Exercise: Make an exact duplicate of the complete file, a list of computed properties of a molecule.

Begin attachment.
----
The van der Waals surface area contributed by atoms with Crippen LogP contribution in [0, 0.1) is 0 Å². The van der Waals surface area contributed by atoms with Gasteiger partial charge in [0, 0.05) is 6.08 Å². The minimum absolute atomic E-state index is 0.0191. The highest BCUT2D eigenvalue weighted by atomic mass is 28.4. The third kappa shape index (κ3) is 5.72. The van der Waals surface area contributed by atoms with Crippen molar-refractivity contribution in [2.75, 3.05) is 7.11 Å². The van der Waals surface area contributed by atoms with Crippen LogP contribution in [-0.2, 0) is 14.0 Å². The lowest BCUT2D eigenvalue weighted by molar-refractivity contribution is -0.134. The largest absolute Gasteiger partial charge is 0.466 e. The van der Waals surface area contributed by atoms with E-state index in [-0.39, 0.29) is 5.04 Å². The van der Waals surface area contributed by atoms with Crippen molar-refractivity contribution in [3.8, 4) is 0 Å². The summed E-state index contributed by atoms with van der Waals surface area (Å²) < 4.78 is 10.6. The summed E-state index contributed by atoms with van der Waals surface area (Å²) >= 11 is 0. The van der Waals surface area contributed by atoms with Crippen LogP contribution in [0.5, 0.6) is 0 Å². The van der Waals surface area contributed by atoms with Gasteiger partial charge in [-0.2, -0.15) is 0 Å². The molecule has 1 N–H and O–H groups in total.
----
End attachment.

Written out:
The van der Waals surface area contributed by atoms with Crippen LogP contribution in [0, 0.1) is 0 Å². The van der Waals surface area contributed by atoms with Gasteiger partial charge in [0, 0.05) is 6.08 Å². The minimum absolute atomic E-state index is 0.0191. The highest BCUT2D eigenvalue weighted by atomic mass is 28.4. The third kappa shape index (κ3) is 5.72. The van der Waals surface area contributed by atoms with Crippen molar-refractivity contribution in [2.75, 3.05) is 7.11 Å². The van der Waals surface area contributed by atoms with Crippen LogP contribution in [-0.2, 0) is 14.0 Å². The lowest BCUT2D eigenvalue weighted by molar-refractivity contribution is -0.134. The largest absolute Gasteiger partial charge is 0.466 e. The van der Waals surface area contributed by atoms with E-state index in [-0.39, 0.29) is 5.04 Å². The van der Waals surface area contributed by atoms with Crippen molar-refractivity contribution in [3.8, 4) is 0 Å². The summed E-state index contributed by atoms with van der Waals surface area (Å²) < 4.78 is 10.6. The summed E-state index contributed by atoms with van der Waals surface area (Å²) >= 11 is 0. The van der Waals surface area contributed by atoms with Crippen LogP contribution in [0.5, 0.6) is 0 Å². The van der Waals surface area contributed by atoms with Gasteiger partial charge in [-0.2, -0.15) is 0 Å². The molecule has 1 N–H and O–H groups in total.